5)      Environmental assessment will happen. Will the site affect breeding birds, for example?

6)      The funds necessary for the farm will be raised

7)      Construction can start, and connection cables will need to be dug to the nearest electricity transformer

 To get any substantial project from the start of this process to the start of  installation takes hundreds of thousands of pounds of investment.  That is before considering the cost of the panels themselves. To get the project financed, the investors must believe in the reliability of their returns. By indicating today (February 7th 2011) that rates will go down sometime ‘in the summer’ but giving no indication of the amount of the reduction, Chris Huhne has made it impossible for any PV project above 50 kilowatts to go ahead anywhere in the country.

But, more generally, his action has demonstrated that any renewable technology which is attracting real commercial interest will be arbitrarily penalised to ensure it doesn’t develop. The Conservative 2010 manifesto said ‘Britain needs an energy policy that is clear, consistent and stable’. Today’s announcement is the opposite.

 The case that the FiT tariff wasn’t designed for larger scale projects

The Huhne announcement suggests that the Cornish PV developers were somehow abusing the FiT regime and that he was forced to act against the ‘threat’ that they represented. The DECC press office told me that ‘commercial companies were exploiting’ a scheme designed for smaller projects.  It told me that larger-scale solar installations ‘weren’t anticipated’.

The response to this is obvious. Throughout its long-drawn out evolution the Feed In Tariff was always intended to offer a guaranteed rate to projects up to 5 megawatts. A 5 megawatt photovoltaic installation will cost about £14m today. Did the government not realise that this scale of investment can only be made by a large and well-funded company? And if it didn’t want large companies to get involved, why did offer FiTs up to the 5 megawatt level, instead of stopping, say, at 100 kilowatts?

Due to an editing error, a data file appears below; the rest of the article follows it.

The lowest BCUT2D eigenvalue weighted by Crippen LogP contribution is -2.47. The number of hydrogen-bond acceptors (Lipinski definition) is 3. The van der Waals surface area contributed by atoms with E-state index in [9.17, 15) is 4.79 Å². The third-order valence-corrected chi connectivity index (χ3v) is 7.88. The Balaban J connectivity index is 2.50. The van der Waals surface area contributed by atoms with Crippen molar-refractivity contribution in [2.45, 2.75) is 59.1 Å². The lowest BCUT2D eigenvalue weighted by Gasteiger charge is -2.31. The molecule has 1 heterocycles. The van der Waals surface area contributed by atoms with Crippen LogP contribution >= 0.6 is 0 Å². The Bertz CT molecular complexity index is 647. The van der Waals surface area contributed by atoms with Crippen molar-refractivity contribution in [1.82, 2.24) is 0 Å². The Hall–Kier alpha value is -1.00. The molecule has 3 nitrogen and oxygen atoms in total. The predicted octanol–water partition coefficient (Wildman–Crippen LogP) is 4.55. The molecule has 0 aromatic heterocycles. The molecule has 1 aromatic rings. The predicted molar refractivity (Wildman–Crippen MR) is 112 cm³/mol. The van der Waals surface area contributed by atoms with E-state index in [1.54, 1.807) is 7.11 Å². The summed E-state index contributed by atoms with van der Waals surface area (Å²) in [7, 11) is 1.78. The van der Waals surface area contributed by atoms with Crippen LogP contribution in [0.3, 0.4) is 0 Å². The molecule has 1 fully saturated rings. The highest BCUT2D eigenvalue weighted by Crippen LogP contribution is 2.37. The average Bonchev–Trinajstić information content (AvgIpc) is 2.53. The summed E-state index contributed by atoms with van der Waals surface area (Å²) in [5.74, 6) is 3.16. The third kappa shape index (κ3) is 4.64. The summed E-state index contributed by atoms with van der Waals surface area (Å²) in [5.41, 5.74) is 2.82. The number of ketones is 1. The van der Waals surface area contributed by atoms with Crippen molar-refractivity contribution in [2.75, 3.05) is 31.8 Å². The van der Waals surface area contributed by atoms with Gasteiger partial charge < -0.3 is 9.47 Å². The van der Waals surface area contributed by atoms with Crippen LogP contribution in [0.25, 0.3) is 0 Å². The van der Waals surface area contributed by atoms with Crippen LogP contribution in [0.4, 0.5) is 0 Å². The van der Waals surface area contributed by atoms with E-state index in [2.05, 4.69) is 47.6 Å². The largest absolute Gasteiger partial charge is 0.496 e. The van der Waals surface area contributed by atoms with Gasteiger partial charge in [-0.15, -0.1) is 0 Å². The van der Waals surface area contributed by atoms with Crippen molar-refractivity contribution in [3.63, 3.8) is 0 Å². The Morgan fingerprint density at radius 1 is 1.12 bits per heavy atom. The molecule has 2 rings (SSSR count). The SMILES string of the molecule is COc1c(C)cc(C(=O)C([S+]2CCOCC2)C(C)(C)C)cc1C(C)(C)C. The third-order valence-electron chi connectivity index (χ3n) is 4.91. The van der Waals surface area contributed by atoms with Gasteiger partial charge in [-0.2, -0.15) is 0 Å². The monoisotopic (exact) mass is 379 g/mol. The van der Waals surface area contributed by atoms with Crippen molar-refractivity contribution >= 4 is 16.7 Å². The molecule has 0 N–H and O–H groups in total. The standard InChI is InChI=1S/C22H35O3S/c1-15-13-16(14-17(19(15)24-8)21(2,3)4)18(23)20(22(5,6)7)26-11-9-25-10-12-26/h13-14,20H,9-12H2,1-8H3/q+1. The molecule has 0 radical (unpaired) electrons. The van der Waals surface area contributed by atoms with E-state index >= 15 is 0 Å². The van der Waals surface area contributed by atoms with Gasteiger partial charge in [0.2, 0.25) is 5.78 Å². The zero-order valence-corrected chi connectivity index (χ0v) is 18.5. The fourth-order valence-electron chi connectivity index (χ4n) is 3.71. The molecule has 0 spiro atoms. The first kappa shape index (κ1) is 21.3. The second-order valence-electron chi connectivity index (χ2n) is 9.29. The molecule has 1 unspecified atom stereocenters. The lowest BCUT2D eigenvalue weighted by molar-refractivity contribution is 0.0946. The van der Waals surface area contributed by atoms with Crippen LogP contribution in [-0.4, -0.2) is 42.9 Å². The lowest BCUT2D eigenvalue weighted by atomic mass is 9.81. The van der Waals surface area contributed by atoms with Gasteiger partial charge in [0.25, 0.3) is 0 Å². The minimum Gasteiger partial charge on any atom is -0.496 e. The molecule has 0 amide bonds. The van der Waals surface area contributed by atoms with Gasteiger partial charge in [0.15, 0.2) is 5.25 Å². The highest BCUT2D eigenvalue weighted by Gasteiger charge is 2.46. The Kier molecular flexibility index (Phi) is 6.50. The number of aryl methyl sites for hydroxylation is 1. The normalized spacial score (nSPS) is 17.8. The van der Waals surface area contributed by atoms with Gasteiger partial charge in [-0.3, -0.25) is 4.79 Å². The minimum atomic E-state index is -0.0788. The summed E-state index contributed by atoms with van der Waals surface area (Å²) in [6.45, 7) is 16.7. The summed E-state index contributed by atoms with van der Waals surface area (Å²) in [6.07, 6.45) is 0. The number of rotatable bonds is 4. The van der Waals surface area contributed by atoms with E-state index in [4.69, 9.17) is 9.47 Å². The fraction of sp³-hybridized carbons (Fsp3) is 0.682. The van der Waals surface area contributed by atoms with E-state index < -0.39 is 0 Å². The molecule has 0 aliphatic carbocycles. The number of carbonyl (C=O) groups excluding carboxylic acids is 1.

Huhne’s press office said that the 5 megawatt limit was a mistake made by the previous government and the current administration was merely rectifying it. But here’s what the Lib Dems (Huhne’s party) said about the FiT scheme in their 2010 manifesto -  ‘ Liberal Democrats will .. ensur(e) the feed-in tariff scheme which guarantees prices for micro-generation will benefit community-scale, small business and agricultural projects of under 5MW.’  The truth is that all parties supported the Feed in Tariff in all respects and Huhne is wrong to claim otherwise.

To make a real difference to electricity supply renewables must be implemented on an industrial scale. If we continue treat renewables as a charming and quaint cottage industry and refuse to allow entrepreneurs to prosper, we will leave the UK energy industry in the hands of the six oligopolists who currently dominate the industry.  Today we have just thrown away another chance to get innovation and cost-reduction in the UK energy industry.

Addendum: the impact on PV

About 20,000 installations of PV have now been completed in the UK. The average size is about 2.5 kilowatts and the total capacity therefore about 50 megawatts. (Many of these smaller installations on domestic roofs will have been incentivised by FiTs of 41p per kilowatt hour, compared to the much lower  29p paid to the prospective Cornish solar farms.)  These 20,000 installations will produce about the same amount of electricity as nine of the Cornish farms that will have been abandoned in the last 24 hours.

Domestic PV is almost completely irrelevant to our electricity needs. To make a meaningful difference to our renewables targets we need hundreds or even thousands of solar farms. Italy put in place 2 gigawatts of PV capacity last year and 5 gigawatts is expected this year. This is one hundred times the scale of the UK.